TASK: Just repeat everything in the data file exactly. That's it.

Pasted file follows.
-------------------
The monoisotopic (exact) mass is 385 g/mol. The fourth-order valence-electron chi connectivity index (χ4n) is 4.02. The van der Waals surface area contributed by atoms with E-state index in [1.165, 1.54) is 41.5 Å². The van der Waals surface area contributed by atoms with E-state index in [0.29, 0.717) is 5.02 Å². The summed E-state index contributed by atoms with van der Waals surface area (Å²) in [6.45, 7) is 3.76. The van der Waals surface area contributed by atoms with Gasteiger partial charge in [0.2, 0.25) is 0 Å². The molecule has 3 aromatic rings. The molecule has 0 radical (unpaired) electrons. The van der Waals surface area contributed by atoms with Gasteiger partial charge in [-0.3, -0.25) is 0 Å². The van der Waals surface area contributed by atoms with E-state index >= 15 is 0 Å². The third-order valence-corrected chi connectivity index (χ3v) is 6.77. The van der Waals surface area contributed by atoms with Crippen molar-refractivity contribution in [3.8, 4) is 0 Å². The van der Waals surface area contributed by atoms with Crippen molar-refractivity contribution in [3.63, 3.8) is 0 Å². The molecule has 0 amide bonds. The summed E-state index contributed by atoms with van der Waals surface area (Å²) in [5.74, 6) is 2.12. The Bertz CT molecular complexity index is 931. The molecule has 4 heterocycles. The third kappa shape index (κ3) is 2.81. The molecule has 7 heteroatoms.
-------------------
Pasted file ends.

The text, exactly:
The monoisotopic (exact) mass is 385 g/mol. The fourth-order valence-electron chi connectivity index (χ4n) is 4.02. The van der Waals surface area contributed by atoms with E-state index in [1.165, 1.54) is 41.5 Å². The van der Waals surface area contributed by atoms with E-state index in [0.29, 0.717) is 5.02 Å². The summed E-state index contributed by atoms with van der Waals surface area (Å²) in [6.45, 7) is 3.76. The van der Waals surface area contributed by atoms with Gasteiger partial charge in [0.2, 0.25) is 0 Å². The molecule has 3 aromatic rings. The molecule has 0 radical (unpaired) electrons. The van der Waals surface area contributed by atoms with Gasteiger partial charge in [-0.3, -0.25) is 0 Å². The van der Waals surface area contributed by atoms with E-state index >= 15 is 0 Å². The third-order valence-corrected chi connectivity index (χ3v) is 6.77. The van der Waals surface area contributed by atoms with Crippen molar-refractivity contribution in [3.8, 4) is 0 Å². The van der Waals surface area contributed by atoms with Crippen molar-refractivity contribution in [3.63, 3.8) is 0 Å². The molecule has 0 amide bonds. The summed E-state index contributed by atoms with van der Waals surface area (Å²) in [5.74, 6) is 2.12. The Bertz CT molecular complexity index is 931. The molecule has 4 heterocycles. The third kappa shape index (κ3) is 2.81. The molecule has 7 heteroatoms.